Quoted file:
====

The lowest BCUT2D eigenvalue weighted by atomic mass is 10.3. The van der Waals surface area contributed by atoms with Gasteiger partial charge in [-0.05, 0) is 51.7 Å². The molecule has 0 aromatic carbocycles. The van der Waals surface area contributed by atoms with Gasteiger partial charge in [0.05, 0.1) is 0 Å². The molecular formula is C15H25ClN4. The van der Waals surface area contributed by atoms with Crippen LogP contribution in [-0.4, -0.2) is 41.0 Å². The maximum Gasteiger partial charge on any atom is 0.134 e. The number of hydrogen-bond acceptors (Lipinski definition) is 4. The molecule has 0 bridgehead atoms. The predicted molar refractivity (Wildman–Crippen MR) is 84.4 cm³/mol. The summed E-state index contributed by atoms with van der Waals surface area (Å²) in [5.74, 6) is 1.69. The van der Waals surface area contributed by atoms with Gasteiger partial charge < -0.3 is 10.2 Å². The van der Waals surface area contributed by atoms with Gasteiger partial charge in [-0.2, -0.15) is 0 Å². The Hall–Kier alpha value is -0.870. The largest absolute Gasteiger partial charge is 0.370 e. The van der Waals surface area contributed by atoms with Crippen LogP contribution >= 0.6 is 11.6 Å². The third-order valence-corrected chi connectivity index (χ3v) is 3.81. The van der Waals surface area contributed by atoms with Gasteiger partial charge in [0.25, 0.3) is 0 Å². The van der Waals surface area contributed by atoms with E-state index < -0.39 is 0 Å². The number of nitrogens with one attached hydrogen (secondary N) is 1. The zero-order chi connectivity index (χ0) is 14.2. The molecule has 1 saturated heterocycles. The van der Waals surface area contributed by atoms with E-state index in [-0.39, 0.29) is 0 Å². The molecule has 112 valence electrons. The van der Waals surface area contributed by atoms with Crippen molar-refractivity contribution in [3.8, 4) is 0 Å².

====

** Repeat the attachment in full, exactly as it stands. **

The lowest BCUT2D eigenvalue weighted by atomic mass is 10.3. The van der Waals surface area contributed by atoms with Gasteiger partial charge in [-0.05, 0) is 51.7 Å². The molecule has 0 aromatic carbocycles. The van der Waals surface area contributed by atoms with Gasteiger partial charge in [0.05, 0.1) is 0 Å². The molecular formula is C15H25ClN4. The van der Waals surface area contributed by atoms with Crippen LogP contribution in [-0.4, -0.2) is 41.0 Å². The maximum Gasteiger partial charge on any atom is 0.134 e. The number of hydrogen-bond acceptors (Lipinski definition) is 4. The molecule has 0 bridgehead atoms. The predicted molar refractivity (Wildman–Crippen MR) is 84.4 cm³/mol. The summed E-state index contributed by atoms with van der Waals surface area (Å²) in [5.74, 6) is 1.69. The van der Waals surface area contributed by atoms with Gasteiger partial charge < -0.3 is 10.2 Å². The van der Waals surface area contributed by atoms with Gasteiger partial charge in [-0.2, -0.15) is 0 Å². The Hall–Kier alpha value is -0.870. The largest absolute Gasteiger partial charge is 0.370 e. The van der Waals surface area contributed by atoms with Crippen LogP contribution >= 0.6 is 11.6 Å². The third-order valence-corrected chi connectivity index (χ3v) is 3.81. The van der Waals surface area contributed by atoms with Gasteiger partial charge in [0.25, 0.3) is 0 Å². The van der Waals surface area contributed by atoms with E-state index < -0.39 is 0 Å². The number of nitrogens with one attached hydrogen (secondary N) is 1. The zero-order chi connectivity index (χ0) is 14.2. The molecule has 1 saturated heterocycles. The van der Waals surface area contributed by atoms with E-state index in [-0.39, 0.29) is 0 Å². The molecule has 112 valence electrons. The van der Waals surface area contributed by atoms with Crippen molar-refractivity contribution in [3.8, 4) is 0 Å².